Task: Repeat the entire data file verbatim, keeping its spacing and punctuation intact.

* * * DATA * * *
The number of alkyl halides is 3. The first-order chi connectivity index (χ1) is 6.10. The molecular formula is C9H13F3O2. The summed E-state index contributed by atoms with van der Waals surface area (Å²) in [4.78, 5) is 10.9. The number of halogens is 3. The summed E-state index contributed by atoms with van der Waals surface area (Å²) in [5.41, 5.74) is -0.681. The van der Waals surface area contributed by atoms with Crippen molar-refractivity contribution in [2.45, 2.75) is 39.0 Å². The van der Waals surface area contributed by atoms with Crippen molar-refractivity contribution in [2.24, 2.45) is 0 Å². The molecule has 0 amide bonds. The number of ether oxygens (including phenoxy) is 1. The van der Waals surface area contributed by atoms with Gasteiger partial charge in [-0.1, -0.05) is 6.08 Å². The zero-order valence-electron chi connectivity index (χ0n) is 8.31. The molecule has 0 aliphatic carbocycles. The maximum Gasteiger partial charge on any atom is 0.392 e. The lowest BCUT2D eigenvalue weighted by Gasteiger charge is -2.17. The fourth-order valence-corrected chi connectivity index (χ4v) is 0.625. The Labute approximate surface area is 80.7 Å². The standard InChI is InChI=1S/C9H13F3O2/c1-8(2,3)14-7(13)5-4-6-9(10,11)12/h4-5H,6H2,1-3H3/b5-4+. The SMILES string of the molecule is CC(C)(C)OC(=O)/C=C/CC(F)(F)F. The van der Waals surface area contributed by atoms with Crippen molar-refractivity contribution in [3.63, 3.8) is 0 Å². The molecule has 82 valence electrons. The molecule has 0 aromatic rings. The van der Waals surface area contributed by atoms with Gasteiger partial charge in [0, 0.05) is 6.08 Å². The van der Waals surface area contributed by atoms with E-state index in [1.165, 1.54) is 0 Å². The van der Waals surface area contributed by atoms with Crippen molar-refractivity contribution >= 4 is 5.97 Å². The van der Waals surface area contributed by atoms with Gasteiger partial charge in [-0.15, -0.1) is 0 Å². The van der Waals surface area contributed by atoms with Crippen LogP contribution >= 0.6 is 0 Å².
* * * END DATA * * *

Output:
The number of alkyl halides is 3. The first-order chi connectivity index (χ1) is 6.10. The molecular formula is C9H13F3O2. The summed E-state index contributed by atoms with van der Waals surface area (Å²) in [4.78, 5) is 10.9. The number of halogens is 3. The summed E-state index contributed by atoms with van der Waals surface area (Å²) in [5.41, 5.74) is -0.681. The van der Waals surface area contributed by atoms with Crippen molar-refractivity contribution in [2.45, 2.75) is 39.0 Å². The van der Waals surface area contributed by atoms with Crippen molar-refractivity contribution in [2.24, 2.45) is 0 Å². The molecule has 0 amide bonds. The number of ether oxygens (including phenoxy) is 1. The van der Waals surface area contributed by atoms with Gasteiger partial charge in [-0.1, -0.05) is 6.08 Å². The zero-order valence-electron chi connectivity index (χ0n) is 8.31. The molecule has 0 aliphatic carbocycles. The maximum Gasteiger partial charge on any atom is 0.392 e. The lowest BCUT2D eigenvalue weighted by Gasteiger charge is -2.17. The fourth-order valence-corrected chi connectivity index (χ4v) is 0.625. The Labute approximate surface area is 80.7 Å². The standard InChI is InChI=1S/C9H13F3O2/c1-8(2,3)14-7(13)5-4-6-9(10,11)12/h4-5H,6H2,1-3H3/b5-4+. The SMILES string of the molecule is CC(C)(C)OC(=O)/C=C/CC(F)(F)F. The van der Waals surface area contributed by atoms with Crippen molar-refractivity contribution in [3.63, 3.8) is 0 Å². The molecule has 82 valence electrons. The molecule has 0 aromatic rings. The van der Waals surface area contributed by atoms with Gasteiger partial charge in [0, 0.05) is 6.08 Å². The van der Waals surface area contributed by atoms with E-state index in [1.165, 1.54) is 0 Å². The van der Waals surface area contributed by atoms with Crippen molar-refractivity contribution >= 4 is 5.97 Å². The van der Waals surface area contributed by atoms with Gasteiger partial charge in [-0.15, -0.1) is 0 Å². The van der Waals surface area contributed by atoms with Crippen LogP contribution >= 0.6 is 0 Å².